We at The Audit continue to be impressed with Bloomberg News’s aggressive accountability journalism. Its pursuit of transparency in the government bailout, for one, has been second to none.
Today it has two great stories on the murky nexus between government and business, including one that blasts at the excesses and opacity of the government’s private contracting, which totaled $370 billion last year.
The news service found the government paying out huge bonuses to contractors whose services failed:
A year later, in July 2006, the U.S. Treasury Department abandoned the project. The computer didn’t work. The department had spent $14.7 million — a 65 percent increase above the original budget — for nothing.
There was a final ignominy: Under the terms of the contract, Electronic Data Systems Corp., the vendor, collected a bonus of $638,126…
In 2007, military radio maker Harris Corp. developed a hand- held computer for the 2010 census that failed to work in tests in a California heat wave. Still, the Commerce Department’s Census Bureau awarded Harris $14.2 million in bonuses in a contract that more than doubled in price to $1.3 billion from $600 million, according to federal investigators.
I like how Bloomberg is confident enough in its reporters to let them come out and say something’s screwed up rather than making them attribute it to “experts”:
With contracting, he faces a mismanaged system that accounts for almost 40 cents of every federal dollar spent outside of mandatory obligations such as Social Security and Medicare.
In many cases, bureaucrats are motivated to give millions of dollars in bonuses to contractors no matter how poorly a company performs because generosity with taxpayer money may help them land better-paying jobs after they leave the government.
Well, yeah! That’s why we need serious restrictions on that revolving door. Obama’s restricting his staff from every lobbying his administration is a great start.
Bloomberg’s investigation also found that the public’s right to know where its money is going is restricted:
Just as taxpayers can’t find out how the Treasury and the Federal Reserve used the first half of the bank bailout, Americans are often denied access to public records that provide details on how hundreds of billions of taxpayer dollars are spent in contracts.
Bloomberg News filed Freedom of Information Act requests with the Treasury Department, the Commerce Department and the Fed asking for documents on the bailout and routine contracts.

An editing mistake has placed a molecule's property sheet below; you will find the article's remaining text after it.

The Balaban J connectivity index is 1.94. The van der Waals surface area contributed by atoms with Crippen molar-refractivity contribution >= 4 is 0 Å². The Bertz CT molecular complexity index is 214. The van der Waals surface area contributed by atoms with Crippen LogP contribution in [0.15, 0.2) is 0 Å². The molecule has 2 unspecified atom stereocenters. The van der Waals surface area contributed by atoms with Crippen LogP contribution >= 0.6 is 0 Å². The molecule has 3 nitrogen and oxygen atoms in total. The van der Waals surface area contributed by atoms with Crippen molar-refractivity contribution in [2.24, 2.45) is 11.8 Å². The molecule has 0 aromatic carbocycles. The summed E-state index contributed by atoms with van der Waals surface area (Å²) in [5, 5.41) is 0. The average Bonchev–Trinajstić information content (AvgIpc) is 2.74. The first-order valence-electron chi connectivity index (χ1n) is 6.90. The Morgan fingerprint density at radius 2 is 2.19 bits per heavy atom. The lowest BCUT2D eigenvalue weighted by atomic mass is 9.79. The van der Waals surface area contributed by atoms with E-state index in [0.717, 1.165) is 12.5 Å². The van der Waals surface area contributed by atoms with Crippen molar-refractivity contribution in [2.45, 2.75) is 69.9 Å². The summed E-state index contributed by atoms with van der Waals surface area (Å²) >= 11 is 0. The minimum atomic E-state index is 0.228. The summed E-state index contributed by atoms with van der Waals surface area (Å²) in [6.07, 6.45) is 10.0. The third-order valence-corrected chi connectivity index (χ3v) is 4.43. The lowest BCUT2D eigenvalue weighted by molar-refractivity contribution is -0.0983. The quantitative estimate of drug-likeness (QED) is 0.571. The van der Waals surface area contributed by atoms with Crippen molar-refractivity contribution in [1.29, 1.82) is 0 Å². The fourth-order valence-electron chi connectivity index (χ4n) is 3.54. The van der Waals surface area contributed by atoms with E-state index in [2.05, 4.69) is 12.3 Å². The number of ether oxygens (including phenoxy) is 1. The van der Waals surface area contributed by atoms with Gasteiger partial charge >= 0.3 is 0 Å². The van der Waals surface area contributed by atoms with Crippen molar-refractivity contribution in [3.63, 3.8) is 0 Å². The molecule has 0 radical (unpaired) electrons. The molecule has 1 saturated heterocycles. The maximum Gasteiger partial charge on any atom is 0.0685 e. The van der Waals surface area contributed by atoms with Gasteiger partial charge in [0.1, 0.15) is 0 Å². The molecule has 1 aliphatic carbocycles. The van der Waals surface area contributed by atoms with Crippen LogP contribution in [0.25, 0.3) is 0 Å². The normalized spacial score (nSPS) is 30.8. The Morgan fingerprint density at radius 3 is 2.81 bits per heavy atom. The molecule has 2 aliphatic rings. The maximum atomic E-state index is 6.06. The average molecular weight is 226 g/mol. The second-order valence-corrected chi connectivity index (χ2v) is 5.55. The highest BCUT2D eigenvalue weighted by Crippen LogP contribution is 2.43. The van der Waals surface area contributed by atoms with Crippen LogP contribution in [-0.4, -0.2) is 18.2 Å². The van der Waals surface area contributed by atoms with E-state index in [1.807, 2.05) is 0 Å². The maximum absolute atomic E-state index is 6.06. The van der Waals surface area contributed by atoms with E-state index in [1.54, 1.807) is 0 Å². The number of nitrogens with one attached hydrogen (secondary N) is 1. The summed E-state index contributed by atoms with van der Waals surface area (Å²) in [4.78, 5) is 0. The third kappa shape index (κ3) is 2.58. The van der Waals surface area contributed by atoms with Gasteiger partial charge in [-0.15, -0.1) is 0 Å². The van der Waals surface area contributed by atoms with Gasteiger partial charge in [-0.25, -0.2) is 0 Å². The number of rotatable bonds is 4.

As of Jan. 12, seven months after receiving the first request, the three agencies had provided incomplete documents with blacked-out words or nothing at all.
But I see this time and time again—Bloomberg’s editing just can’t keep pace with its good reporting. Hey, Pearlstein: Hire some editors over there!
That story is just choppy, but if you want a stark example of what I’m talking about regarding editing, read these three paragraphs in the second transparency story:
Lucy Dalglish, executive director of the Arlington, Virginia-based Reporters Committee for Freedom of the Press, said “People are trying to get a handle on where the money went and how it’s being used. One would hope that we’ll get to see something. Personally, I want to know what my tax dollars are being used for.”
Consumer confidence fell in January to the lowest since records began in 1967, the Conference Board said Jan. 27. Home prices plunged 18.2 percent in November from a year earlier, the biggest drop since the data was started in 2001, according to the S&P/Case-Shiller index that covers 20 metropolitan areas.
Citigroup’s guarantee package, completed Jan. 16, totals $301 billion. It kicks in after the bank goes through its $9.5 billion in current loan loss reserves and the first $29 billion of losses. The government also gets $1 billion of the bank’s benefit from hedging contracts. The Treasury, the Federal Deposit Insurance Corp. and the Fed then assume 90 percent of losses from those assets.
What does that second graph have to do with the ones around it?
Look past that, though, because it’s a worthy story challenging Obama’s promised transparency. Bloomberg has asked the government to reveal exactly what kind of trash securities it has guaranteed for Citigroup and Bank of America (to the tune of $419 billion).
It’s been three days and counting and no answer. Now it’s filed a Freedom of Information Act request for the information.
For those of you who have forgotten, Bloomberg is no shrinking violet on this kind of stuff. It’s suing the government to reveal which banks got $2 trillion in emergency loans.
Why should we care about what’s in these guarantees? Here’s your answer:
Merrill Lynch & Co., which was bought by Bank of America, was the underwriter for $49.4 billion in defaulted collateralized debt obligations, the most of any bank, since October 2007, according to data compiled by Standard & Poor’s and Bloomberg.
Merrill was the biggest CDO underwriter from 2005 to 2007, with more than $102 billion, said Sanford C. Bernstein & Co. research analyst Brad Hintz.
Since October 2007, Bank of America underwrote under its name $15.1 billion in failed CDOs, according to S&P and Bloomberg. Banks have so far understated losses on such securities, and “the tsunami is on the horizon,” Hintz said.
Past sales of CDOs valued them at pennies on the dollar. In July, New York-based Merrill sold $30.6 billion of the securities to an affiliate of the Dallas-based investment firm Lone Star Funds for $6.7 billion. Merrill provided financing for about 75 percent of the purchase price, and the sale valued the CDOs at 22 cents on the dollar.
“By June, it’ll become clear that these guarantees are being drawn and they’re going to be huge,” said Christopher Whalen, managing director of Institutional Risk Analytics, a financial-services research company in Torrance, California. “Every day that goes by, Congress figures it out just a little more.”